Hanging at the bookstoreOriginally from Warwick, Rhode Island, Tim Baker is an avid dog lover who’s been a volunteer puppy raiser for Guiding Eyes for the Blind, raising and socializing potential guide dogs. His passion for dogs comes through in his writing, and in his very public support of dog rescue work. Like many of the authors you’ll meet here, Tim’s career path took quite a few turns before reaching the keyboard. After 25 years in architecture and engineering, his path led to short stints in the natural gas industry, construction, and even ice cream sales. He wrote his first novel, Living the Dream, in 2007 after inspiration came in the shape of “a bizarre dream” (his phrase, not mine). Ever since, Tim’s been writing…

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Hugging Dogs, Duking It Out with Other Authors, Horror in Jersey and other Acts of Randomness

I read somewhere that a blogger shouldn’t go too long between posts lest the audience forget him/her.

The last post I wrote (Do You Ever Wonder if You’re a Good Writer?) was two weeks ago (reblogs notwithstanding) so I think it’s time for another post.

The problem is…I can’t think of a singular topic that will give me enough material for a worthwhile post. I do, however, have a few thoughts that, while unable to provide a high word count, are worth mentioning – so I’m going to share them with you.

Hopefully their combined content will be worth your time.

random

For starters – I am very pleased to announce I came up with a title for my latest novel. Up until this point I had been calling it “Protect This”, but I knew I would eventually need a better title.

The book follows a man named Martin Aquino who is convinced that the witness protection plan is the only way he can secure a “good life”. His biggest problem is that he hasn’t witnessed anything.

His plan backfires a bit and ends up putting him, and three other people, in some pretty hot water.

The official title of the book (unless I think of something better before the August 11th release) will be…

To Catch a Break

Now I need to get to work on the cover design.

 

Next on my mind – Since March 17th my novel Backseat to Justice has been in the Top 100 Crime Fiction books on Amazon. It peaked at #16 – and for most of that time it has been in the top 50.

There was a time when I gave ranking numbers very little (if any) credence. That pretty much ended when my book began its run at number one. As any writer will tell you, it’s a great feeling to know that your work is being enjoyed by others…after all – that’s why we do it.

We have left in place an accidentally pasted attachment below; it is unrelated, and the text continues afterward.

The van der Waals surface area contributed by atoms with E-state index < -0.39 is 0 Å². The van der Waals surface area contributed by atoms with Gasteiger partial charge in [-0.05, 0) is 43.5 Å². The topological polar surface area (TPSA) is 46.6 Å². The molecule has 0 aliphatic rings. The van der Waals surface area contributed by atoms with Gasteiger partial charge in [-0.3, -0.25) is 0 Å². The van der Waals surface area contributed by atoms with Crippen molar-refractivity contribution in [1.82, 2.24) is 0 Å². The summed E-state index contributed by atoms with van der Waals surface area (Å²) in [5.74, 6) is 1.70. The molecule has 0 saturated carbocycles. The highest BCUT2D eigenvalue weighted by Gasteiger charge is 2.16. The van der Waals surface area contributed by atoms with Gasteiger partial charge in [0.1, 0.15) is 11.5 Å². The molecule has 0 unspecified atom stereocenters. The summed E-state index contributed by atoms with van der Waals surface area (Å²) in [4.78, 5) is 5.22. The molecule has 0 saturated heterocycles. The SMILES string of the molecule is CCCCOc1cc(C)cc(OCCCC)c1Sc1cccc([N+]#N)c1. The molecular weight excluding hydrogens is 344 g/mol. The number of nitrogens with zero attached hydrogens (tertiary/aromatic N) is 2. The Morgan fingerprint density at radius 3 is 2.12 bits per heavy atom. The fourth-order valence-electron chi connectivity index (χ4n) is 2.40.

BTJ cover

There is another reason I’m happy about Backseat’s sudden ascension. When it was released in 2011 I promised half of all profits to a Rhode Island based dog rescue operation called Golden Huggs Inc.

Golden Huggs is run by a friend of mine and I wanted to help, but the independent author’s life is not as glamorous as one might think and the sales numbers are never as high as we would like, so I haven’t been able to give GH nearly as much money as I want to.

Hopefully Backseat’s popularity will continue to rise and I can make good on my promise.

You can help a great cause by purchasing a copy here – it’s only 99 cents, and, if I do say so myself, it’s a damn good book.

 

Moving right along – This Saturday night, May 10th, I will be participating in a fund raising event called War of the Words.

The event will combine elements of an author’s open mic night with boxing and horse racing.

wotw

I, along with three other writers, will take turns reading short pieces in front of an audience. There will be four “rounds”…after each round the audience will select a winner. The last writer standing wins.

Voters will be eligible to win great prizes after each round and all the proceeds are being donated to a Flagler Beach charity called Christmas Come True.

If you can’t attend, but would like to donate you can do so here.

It should be a fun evening and hopefully we will raise a ton of money for a fantastic charity.

Read more about it here.

 

And finally – a few months back I submitted a short story for consideration in a horror anthology called State of Horror: New Jersey.

State of Horror is a collection of short horror stories released by Charon Coin Press, and each state will have its own book.

Much to my surprise, my story was accepted and will be part of the anthology. I’m not really a horror author, but I have always been a huge fan of The Twilight Zone…so my story is more twilight zone-ish than horror.

I don’t know when the collection will be released, but when it is I will let you know where it can be found.

 

I think that’s all I have for you today.

 

Oh, wait! One more thing – About a year ago I landed a gig as a disc jockey on a small AM radio station here in Flagler Beach. As of June 1st the station will be FM – and – in addition to doing 3 hours on Friday nights I will also be on the air from 10:00 to Noon every weekday morning.

SurfLogo

For an audiophile like me – it’s a dream job!

If you’d like to listen in go to www.flaglerbeachradio.com.

Check out my facebook page too – https://www.facebook.com/BlindoggsBsides

Now I’m done.

 

As always – thank you for reading

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Pay it forward

I made a new contact this morning…Dylan Hearn is an Indie Author with a the right attitude.
I know there are many of us out there with the same thought…it would be nice if we could come together and let our numbers work for us!

Suffolk Scribblings

Pay it forward

I’ve been thinking a lot recently on the difficulties faced by independent authors like myself. The indie author community is very supportive of each other when it comes to the writing process. We encourage and congratulate, offer tips and advice, yet when it comes to talking about independent books we tend to focus predominantly on our own work. I am as guilty of this as many. But a number of things have happened recently that have made me decide to change.

How independent musicians support each other

As some of you long-term readers will know, I used to review the monthly Live at the Cottage gig that is held every month in my local village. These gigs attract high quality unsigned acts, most of which make a living through performing live and selling their independently produced CD’s. There are many similarities between what they are doing and what we, as independent authors, are looking…